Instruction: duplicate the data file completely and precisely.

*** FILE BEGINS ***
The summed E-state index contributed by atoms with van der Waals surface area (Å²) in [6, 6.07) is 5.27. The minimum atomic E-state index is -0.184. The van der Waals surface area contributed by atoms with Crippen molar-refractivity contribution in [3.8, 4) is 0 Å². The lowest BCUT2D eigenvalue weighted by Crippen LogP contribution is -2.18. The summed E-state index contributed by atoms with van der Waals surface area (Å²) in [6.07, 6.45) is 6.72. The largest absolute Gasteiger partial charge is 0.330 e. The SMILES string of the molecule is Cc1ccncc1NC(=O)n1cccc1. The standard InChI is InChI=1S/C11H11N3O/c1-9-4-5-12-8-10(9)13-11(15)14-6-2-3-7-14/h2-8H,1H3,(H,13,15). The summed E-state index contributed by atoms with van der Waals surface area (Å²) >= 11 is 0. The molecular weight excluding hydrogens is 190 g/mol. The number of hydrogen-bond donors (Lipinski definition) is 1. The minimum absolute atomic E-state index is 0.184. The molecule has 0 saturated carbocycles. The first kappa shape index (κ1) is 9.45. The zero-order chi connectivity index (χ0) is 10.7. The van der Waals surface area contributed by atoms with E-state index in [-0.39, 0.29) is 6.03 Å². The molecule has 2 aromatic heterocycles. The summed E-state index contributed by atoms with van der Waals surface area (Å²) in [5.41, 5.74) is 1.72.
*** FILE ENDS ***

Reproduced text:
The summed E-state index contributed by atoms with van der Waals surface area (Å²) in [6, 6.07) is 5.27. The minimum atomic E-state index is -0.184. The van der Waals surface area contributed by atoms with Crippen molar-refractivity contribution in [3.8, 4) is 0 Å². The lowest BCUT2D eigenvalue weighted by Crippen LogP contribution is -2.18. The summed E-state index contributed by atoms with van der Waals surface area (Å²) in [6.07, 6.45) is 6.72. The largest absolute Gasteiger partial charge is 0.330 e. The SMILES string of the molecule is Cc1ccncc1NC(=O)n1cccc1. The standard InChI is InChI=1S/C11H11N3O/c1-9-4-5-12-8-10(9)13-11(15)14-6-2-3-7-14/h2-8H,1H3,(H,13,15). The summed E-state index contributed by atoms with van der Waals surface area (Å²) >= 11 is 0. The molecular weight excluding hydrogens is 190 g/mol. The number of hydrogen-bond donors (Lipinski definition) is 1. The minimum absolute atomic E-state index is 0.184. The molecule has 0 saturated carbocycles. The first kappa shape index (κ1) is 9.45. The zero-order chi connectivity index (χ0) is 10.7. The van der Waals surface area contributed by atoms with E-state index in [-0.39, 0.29) is 6.03 Å². The molecule has 2 aromatic heterocycles. The summed E-state index contributed by atoms with van der Waals surface area (Å²) in [5.41, 5.74) is 1.72.